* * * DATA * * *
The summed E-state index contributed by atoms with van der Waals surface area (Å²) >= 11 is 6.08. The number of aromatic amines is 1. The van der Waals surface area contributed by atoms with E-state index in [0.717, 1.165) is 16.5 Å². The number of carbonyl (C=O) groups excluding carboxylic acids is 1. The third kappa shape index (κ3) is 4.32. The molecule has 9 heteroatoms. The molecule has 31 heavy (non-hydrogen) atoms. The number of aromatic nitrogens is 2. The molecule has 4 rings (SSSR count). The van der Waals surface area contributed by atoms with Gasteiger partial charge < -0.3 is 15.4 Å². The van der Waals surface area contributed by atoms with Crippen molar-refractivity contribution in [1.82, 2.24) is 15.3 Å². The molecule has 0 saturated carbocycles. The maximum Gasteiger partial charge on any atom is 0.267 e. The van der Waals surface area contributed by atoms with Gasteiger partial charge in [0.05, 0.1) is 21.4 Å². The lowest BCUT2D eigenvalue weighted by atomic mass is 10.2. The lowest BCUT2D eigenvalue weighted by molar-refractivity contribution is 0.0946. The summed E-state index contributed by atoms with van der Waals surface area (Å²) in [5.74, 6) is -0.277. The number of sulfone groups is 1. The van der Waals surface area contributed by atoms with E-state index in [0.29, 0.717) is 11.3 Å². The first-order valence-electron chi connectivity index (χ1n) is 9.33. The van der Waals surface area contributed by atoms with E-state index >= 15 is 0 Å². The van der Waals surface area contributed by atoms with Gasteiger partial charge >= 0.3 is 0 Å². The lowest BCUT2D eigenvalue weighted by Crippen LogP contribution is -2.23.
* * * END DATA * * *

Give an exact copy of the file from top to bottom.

The summed E-state index contributed by atoms with van der Waals surface area (Å²) >= 11 is 6.08. The number of aromatic amines is 1. The van der Waals surface area contributed by atoms with E-state index in [0.717, 1.165) is 16.5 Å². The number of carbonyl (C=O) groups excluding carboxylic acids is 1. The third kappa shape index (κ3) is 4.32. The molecule has 9 heteroatoms. The molecule has 31 heavy (non-hydrogen) atoms. The number of aromatic nitrogens is 2. The molecule has 4 rings (SSSR count). The van der Waals surface area contributed by atoms with Gasteiger partial charge < -0.3 is 15.4 Å². The van der Waals surface area contributed by atoms with Crippen molar-refractivity contribution in [1.82, 2.24) is 15.3 Å². The molecule has 0 saturated carbocycles. The maximum Gasteiger partial charge on any atom is 0.267 e. The van der Waals surface area contributed by atoms with Gasteiger partial charge in [0.05, 0.1) is 21.4 Å². The lowest BCUT2D eigenvalue weighted by atomic mass is 10.2. The lowest BCUT2D eigenvalue weighted by molar-refractivity contribution is 0.0946. The summed E-state index contributed by atoms with van der Waals surface area (Å²) in [5.74, 6) is -0.277. The number of sulfone groups is 1. The van der Waals surface area contributed by atoms with E-state index in [0.29, 0.717) is 11.3 Å². The first-order valence-electron chi connectivity index (χ1n) is 9.33. The van der Waals surface area contributed by atoms with E-state index >= 15 is 0 Å². The van der Waals surface area contributed by atoms with Gasteiger partial charge >= 0.3 is 0 Å². The lowest BCUT2D eigenvalue weighted by Crippen LogP contribution is -2.23.